Disse visdomsordene ble formet av forfatteren Günter Grass \n These words of wisdom were formed by the writer Günter Grass
appos(Günter,forfatteren)

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aux: auxiliary

An auxiliary of a clause is a non-main verb of the clause, e.g., a modal auxiliary, or a form of ha “have” or være “be” in a periphrastic tense. Exception: Auxiliary verb used to construct the passive voice is not labeled aux but auxpass.

Dette har vi i Norge merket \n This we have in Norway noticed
aux(merket,har)
deres siste øyeblikk er kommet \n Their last moment has is come
aux(kommet,er)
Helseadvarslene må være tydelige \n The health warnings must be clear
aux(tydelige, må)

edit aux

auxpass: passive auxiliary

A passive auxiliary of a clause is a non-main verb of the clause which contains the passive information.

I sommer har jeg også blitt intervjuet \n This summer I have also been interviewed
auxpass(intervjuet,blitt)

edit auxpass

case: case marking

The case relation is used for any case-marking element which is treated as a separate syntactic word, in Norwegian it is used to mark the relation between a preposition and what is traditionally known as its complement (its head in the UD scheme).

25-åringen selv har tatt lærdom av angrepet \n The 25-year old has taken a lesson from the attack
case(angrepet,av)
effektivt mot røyking \n effective against smoking
case(røyking,mot)
Hun kom hit til Berlin \n She came here to Berlin
case(Berlin,til)

edit case

cc: coordinating conjunction

For more on coordination, see the conj relation. A cc is the relation between the first conjunct and the coordinating conjunction delimiting another conjunct.

Kamskjell , piggvar og lammefilet sto på menyen \n Scallops , turbot and lamb were on the menu
cc(Kamskjell,og)

A coordinating conjunction may also appear at the beginning of a sentence. This is also called a cc, and it depends on the root predicate of the sentence.

Og denne gangen gjorde hun det på engelsk \n And this time she did it in English
cc(gjorde,Og)

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ccomp: clausal complement

A clausal complement of a verb or adjective is a dependent clause which is a core argument. That is, it functions like an object of the verb, or adjective.

Mikko trodde jo at jeg skulle ta ham \n Mikko thought that I was going to get him
ccomp(trodde,ta)

Such clausal complements may be finite or nonfinite. However, if the subject of the clausal complement is controlled the appropriate relation is xcomp.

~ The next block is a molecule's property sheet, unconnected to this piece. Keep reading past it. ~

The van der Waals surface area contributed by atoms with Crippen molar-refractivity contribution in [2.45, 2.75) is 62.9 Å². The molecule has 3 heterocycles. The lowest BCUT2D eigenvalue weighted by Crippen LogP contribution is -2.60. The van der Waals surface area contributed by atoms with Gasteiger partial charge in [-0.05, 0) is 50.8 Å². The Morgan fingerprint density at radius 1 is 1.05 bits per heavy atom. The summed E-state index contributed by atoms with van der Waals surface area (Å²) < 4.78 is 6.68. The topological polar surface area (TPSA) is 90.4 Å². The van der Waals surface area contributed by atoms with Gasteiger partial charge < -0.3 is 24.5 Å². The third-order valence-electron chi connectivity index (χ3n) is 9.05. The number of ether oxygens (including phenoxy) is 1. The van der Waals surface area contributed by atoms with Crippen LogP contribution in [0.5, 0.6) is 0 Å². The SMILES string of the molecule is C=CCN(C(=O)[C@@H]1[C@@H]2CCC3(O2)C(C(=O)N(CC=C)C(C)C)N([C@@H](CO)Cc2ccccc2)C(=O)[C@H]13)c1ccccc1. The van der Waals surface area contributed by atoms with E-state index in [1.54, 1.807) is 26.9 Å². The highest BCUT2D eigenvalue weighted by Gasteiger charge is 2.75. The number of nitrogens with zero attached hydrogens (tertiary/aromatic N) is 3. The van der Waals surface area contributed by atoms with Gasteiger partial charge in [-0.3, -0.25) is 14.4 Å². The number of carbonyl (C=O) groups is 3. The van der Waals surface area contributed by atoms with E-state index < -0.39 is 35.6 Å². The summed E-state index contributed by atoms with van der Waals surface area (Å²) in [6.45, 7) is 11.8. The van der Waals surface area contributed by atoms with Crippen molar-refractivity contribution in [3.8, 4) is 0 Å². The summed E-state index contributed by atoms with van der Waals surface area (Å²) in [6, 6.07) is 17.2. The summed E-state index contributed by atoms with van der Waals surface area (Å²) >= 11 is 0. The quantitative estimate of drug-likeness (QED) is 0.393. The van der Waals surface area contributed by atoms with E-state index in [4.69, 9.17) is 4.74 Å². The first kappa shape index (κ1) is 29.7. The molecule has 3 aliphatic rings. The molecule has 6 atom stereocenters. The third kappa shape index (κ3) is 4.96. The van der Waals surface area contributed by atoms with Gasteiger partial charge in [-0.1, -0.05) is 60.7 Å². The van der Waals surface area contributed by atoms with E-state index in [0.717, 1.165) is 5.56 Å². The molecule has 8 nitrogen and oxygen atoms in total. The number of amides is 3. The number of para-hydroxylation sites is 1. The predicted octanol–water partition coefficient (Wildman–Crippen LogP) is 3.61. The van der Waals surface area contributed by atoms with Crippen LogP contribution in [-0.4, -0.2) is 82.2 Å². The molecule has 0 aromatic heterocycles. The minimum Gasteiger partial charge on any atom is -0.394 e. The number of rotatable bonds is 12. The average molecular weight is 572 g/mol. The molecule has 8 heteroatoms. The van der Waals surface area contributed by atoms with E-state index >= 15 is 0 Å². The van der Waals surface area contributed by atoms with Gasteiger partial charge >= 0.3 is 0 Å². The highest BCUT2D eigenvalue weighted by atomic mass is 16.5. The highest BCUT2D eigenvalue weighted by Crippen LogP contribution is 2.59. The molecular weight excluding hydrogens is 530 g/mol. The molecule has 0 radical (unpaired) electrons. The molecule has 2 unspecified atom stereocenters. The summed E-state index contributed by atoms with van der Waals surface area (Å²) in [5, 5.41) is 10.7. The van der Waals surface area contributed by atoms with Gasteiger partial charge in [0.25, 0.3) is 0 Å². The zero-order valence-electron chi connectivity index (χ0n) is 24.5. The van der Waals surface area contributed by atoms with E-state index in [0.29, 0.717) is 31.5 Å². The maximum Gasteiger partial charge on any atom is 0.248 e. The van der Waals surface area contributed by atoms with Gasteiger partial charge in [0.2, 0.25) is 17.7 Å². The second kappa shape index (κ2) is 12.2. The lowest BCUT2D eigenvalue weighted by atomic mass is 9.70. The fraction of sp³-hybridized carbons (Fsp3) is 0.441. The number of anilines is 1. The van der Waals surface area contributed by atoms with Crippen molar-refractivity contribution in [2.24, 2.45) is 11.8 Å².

edit ccomp

compound: compound

For Norwegian the compound relation is used only for verbal particle constructions with the language-specific subtype compound:prt.

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compound:prt: compound:prt

This language-specific relation is used for verbal particles in Norwegian and describes the relation of the particle to its verbal head.

Particles exhibit a number of syntactic properties which sets them apart from regular prepositions. For instance, a pronominal object may intercede the verb and the preposition in the particle case satte den på “put it on”, but not in the case of a regular preposition and its complement *lette den etter “*looked it for”, and only complements of a preposition may occur in an impersonal passive Det ble lett etter den nye boka “It was looked for the new book”, but an object in a particle construction may not *Det ble satt den på “*It was put it on”.

Den gang ble alt samlet inn \n That time all was collected
compound:prt(samlet,inn)
Regjeringen har lagt frem et raust statsbudsjett \n The government has put forward a generous budget
compound:prt(lagt,frem)
Forskningsrådet delte onsdag kveld ut to sentrale priser \n The research council handed out to central prizes Wednesday evening
compound:prt(delte,ut)

References Kari Kinn, Per Erik Solberg and Pål Kristian Eriksen. “NDT Guidelines for Morphological Annotation”. National Library Tech Report.

edit compound:prt

conj: conjunct

A conjunct is the relation between two elements connected by a coordinating conjunction, such as og “and”, eller “or”, etc. We treat conjunctions asymmetrically: The head of the relation is the first conjunct and all the other conjuncts depend on it via the conj relation.

Lam og piggvar på bryllupsmenyen \n Lamb and turbot on the wedding menu
conj(Lam,piggvar)
Kamskjell , piggvar og lammefilet sto på menyen \n Scallops, turbot and lamb were on the menu